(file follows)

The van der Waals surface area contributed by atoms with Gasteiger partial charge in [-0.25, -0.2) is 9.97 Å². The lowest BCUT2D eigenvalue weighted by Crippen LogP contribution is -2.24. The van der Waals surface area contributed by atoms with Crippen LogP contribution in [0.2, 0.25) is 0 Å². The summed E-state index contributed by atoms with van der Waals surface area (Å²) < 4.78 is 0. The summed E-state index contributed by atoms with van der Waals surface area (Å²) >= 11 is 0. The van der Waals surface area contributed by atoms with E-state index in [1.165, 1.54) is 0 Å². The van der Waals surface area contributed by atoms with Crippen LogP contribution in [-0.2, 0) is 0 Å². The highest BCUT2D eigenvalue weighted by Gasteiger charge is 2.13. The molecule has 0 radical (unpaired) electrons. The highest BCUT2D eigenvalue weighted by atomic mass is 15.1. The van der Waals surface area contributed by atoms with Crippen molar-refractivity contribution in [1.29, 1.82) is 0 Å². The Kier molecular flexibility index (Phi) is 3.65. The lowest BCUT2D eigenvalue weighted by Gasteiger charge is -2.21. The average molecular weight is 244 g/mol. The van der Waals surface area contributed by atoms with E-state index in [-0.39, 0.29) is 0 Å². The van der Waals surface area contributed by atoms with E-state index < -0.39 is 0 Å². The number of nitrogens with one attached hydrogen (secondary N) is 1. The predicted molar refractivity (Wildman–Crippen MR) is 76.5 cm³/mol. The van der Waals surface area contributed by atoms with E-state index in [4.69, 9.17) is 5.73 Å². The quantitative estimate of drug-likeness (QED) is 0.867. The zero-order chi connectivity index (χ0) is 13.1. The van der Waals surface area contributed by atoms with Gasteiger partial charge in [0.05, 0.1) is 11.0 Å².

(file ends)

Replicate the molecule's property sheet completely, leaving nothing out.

The van der Waals surface area contributed by atoms with Gasteiger partial charge in [-0.25, -0.2) is 9.97 Å². The lowest BCUT2D eigenvalue weighted by Crippen LogP contribution is -2.24. The van der Waals surface area contributed by atoms with Crippen LogP contribution in [0.2, 0.25) is 0 Å². The summed E-state index contributed by atoms with van der Waals surface area (Å²) < 4.78 is 0. The summed E-state index contributed by atoms with van der Waals surface area (Å²) >= 11 is 0. The van der Waals surface area contributed by atoms with E-state index in [1.165, 1.54) is 0 Å². The van der Waals surface area contributed by atoms with Crippen LogP contribution in [-0.2, 0) is 0 Å². The highest BCUT2D eigenvalue weighted by Gasteiger charge is 2.13. The molecule has 0 radical (unpaired) electrons. The highest BCUT2D eigenvalue weighted by atomic mass is 15.1. The van der Waals surface area contributed by atoms with Crippen molar-refractivity contribution in [1.29, 1.82) is 0 Å². The Kier molecular flexibility index (Phi) is 3.65. The lowest BCUT2D eigenvalue weighted by Gasteiger charge is -2.21. The average molecular weight is 244 g/mol. The van der Waals surface area contributed by atoms with E-state index in [-0.39, 0.29) is 0 Å². The van der Waals surface area contributed by atoms with E-state index < -0.39 is 0 Å². The number of nitrogens with one attached hydrogen (secondary N) is 1. The predicted molar refractivity (Wildman–Crippen MR) is 76.5 cm³/mol. The van der Waals surface area contributed by atoms with E-state index in [4.69, 9.17) is 5.73 Å². The quantitative estimate of drug-likeness (QED) is 0.867. The zero-order chi connectivity index (χ0) is 13.1. The van der Waals surface area contributed by atoms with Gasteiger partial charge in [0.05, 0.1) is 11.0 Å².